By Robin Roberts
What do Donald Trump, Kim Kardashian, Charlie Sheen, Kim Jong Il, and the blowhard in the next cubicle have in common? They’re all narcissists, to varying degrees (and there are many degrees). They’re drunk on an over-inflated sense of self, have an insatiable need for adoration and validation, and have little patience or empathy for others. Narcissistic celebrities and co-workers can be annoying; those in positions of power can be dangerous.
A healthy self-esteem, on the other hand, is vital to well-being and success. Dr. Del Paulhus, professor of psychiatry at UBC, defines self-esteem simply as self-acceptance. “We all have our problems, our foibles,” he says. “People with high self-esteem are willing to accept that. Narcissism, on the other hand, is more about being better than others; thinking of yourself as abnormally great. Bragging, arrogance, and aggressiveness when others disagree with you are characteristics of a narcissist. That is Donald Trump to a T.”
It’s worth noting, perhaps while squirming, that in an intelligence study conducted 20 years ago, Dr. Paulhus says Canadians ranked Trump as one of the smartest people in the world. You can only theorize about the results of a similar study taken today.
As obnoxious as they can be, Dr. Paulhus says many narcissists get along just fine in society. In fact, some of their traits are desirable in certain jobs, such as sales. “Take Steve Jobs, creator of Apple, for example. Nobody in the world believed in his product but he disagreed with the entire world and he was right. Eventually he got fired by his own people, so that part of the job he didn’t do so well. But in pushing a product that needs someone to be enthusiastic and positive, he was the man to do that. He was in the right place at the right time with the right characteristics. He just rubbed people the wrong way.”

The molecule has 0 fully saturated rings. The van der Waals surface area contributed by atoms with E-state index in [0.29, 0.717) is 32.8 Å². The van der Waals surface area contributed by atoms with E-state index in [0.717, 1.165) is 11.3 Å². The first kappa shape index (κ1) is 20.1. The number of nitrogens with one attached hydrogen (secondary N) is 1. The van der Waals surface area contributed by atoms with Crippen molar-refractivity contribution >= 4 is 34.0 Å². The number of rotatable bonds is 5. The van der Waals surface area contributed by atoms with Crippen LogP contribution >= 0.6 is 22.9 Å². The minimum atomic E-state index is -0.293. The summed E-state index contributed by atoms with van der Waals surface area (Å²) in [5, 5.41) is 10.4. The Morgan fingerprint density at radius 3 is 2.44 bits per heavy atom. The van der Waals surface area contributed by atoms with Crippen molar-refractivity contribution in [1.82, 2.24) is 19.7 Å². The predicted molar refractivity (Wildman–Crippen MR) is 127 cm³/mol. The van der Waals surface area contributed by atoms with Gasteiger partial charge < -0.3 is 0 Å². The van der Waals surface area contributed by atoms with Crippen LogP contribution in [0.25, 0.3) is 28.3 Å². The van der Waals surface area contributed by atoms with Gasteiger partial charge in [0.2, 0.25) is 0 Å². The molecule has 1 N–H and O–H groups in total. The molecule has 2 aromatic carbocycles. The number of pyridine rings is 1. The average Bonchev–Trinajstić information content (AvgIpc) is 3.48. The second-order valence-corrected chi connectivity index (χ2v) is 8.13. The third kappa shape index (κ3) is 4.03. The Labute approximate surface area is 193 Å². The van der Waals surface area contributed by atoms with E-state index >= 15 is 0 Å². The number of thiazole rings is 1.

Narcissists are often eventually shunned because people quickly catch on to them. “Sometimes they can’t keep a job, their family turns against them, they don’t have any friends anymore,” says Dr. Paulhus. “There may be two or three people who are part of the notion that ‘everybody’s stupid except you and me’, so they can keep friends and family in that way. But people outside that group have less status and therefore they can mistreat them.” In the extreme, “Some people might get themselves killed in a street gang. Others may become president.”
Dr. Michael Sheppard, Ph.D, R.Psych., with the Dialectical Behaviour Therapy Centre of Vancouver, which treats borderline personality disorder, says to more accurately diagnose whether someone like Donald Trump is or isn’t a narcissist he’d need to know more about his personality patterns. “Behaviours or patterns are manifested in a bunch of different contexts over a fairly long period; it has to be characteristic of the person. In a two-hour assessment interview it’s hard to get . . . an idea of what that person has been like for years. I don’t know what Donald Trump is like at home. He might totally be acting [in public]. But he certainly appears to be low on empathy, he doesn’t seem to have much time or patience for anyone who disagrees with him.”